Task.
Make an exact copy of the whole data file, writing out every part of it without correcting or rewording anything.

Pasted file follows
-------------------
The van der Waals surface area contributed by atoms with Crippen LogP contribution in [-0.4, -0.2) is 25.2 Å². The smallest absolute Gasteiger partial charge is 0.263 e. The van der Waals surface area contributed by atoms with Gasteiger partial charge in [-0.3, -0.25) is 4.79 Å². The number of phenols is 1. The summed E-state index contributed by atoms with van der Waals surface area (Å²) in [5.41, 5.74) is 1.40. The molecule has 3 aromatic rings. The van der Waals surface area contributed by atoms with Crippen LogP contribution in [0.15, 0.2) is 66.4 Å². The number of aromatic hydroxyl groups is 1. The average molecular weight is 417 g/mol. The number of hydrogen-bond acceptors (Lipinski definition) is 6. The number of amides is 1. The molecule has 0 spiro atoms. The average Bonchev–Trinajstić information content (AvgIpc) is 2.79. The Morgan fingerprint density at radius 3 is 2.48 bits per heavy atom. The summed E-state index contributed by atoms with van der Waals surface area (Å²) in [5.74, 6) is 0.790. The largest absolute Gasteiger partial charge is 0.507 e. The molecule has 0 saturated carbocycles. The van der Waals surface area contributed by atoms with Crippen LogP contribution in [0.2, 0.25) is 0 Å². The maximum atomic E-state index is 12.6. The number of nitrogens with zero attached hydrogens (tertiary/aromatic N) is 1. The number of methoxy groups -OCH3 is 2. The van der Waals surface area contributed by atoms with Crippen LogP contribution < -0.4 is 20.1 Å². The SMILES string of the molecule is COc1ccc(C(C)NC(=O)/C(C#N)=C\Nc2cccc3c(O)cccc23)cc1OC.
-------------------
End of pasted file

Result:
The van der Waals surface area contributed by atoms with Crippen LogP contribution in [-0.4, -0.2) is 25.2 Å². The smallest absolute Gasteiger partial charge is 0.263 e. The van der Waals surface area contributed by atoms with Gasteiger partial charge in [-0.3, -0.25) is 4.79 Å². The number of phenols is 1. The summed E-state index contributed by atoms with van der Waals surface area (Å²) in [5.41, 5.74) is 1.40. The molecule has 3 aromatic rings. The van der Waals surface area contributed by atoms with Crippen LogP contribution in [0.15, 0.2) is 66.4 Å². The number of aromatic hydroxyl groups is 1. The average molecular weight is 417 g/mol. The number of hydrogen-bond acceptors (Lipinski definition) is 6. The number of amides is 1. The molecule has 0 spiro atoms. The average Bonchev–Trinajstić information content (AvgIpc) is 2.79. The Morgan fingerprint density at radius 3 is 2.48 bits per heavy atom. The summed E-state index contributed by atoms with van der Waals surface area (Å²) in [5.74, 6) is 0.790. The largest absolute Gasteiger partial charge is 0.507 e. The molecule has 0 saturated carbocycles. The van der Waals surface area contributed by atoms with Crippen LogP contribution in [0.2, 0.25) is 0 Å². The maximum atomic E-state index is 12.6. The number of nitrogens with zero attached hydrogens (tertiary/aromatic N) is 1. The number of methoxy groups -OCH3 is 2. The van der Waals surface area contributed by atoms with Crippen LogP contribution < -0.4 is 20.1 Å². The SMILES string of the molecule is COc1ccc(C(C)NC(=O)/C(C#N)=C\Nc2cccc3c(O)cccc23)cc1OC.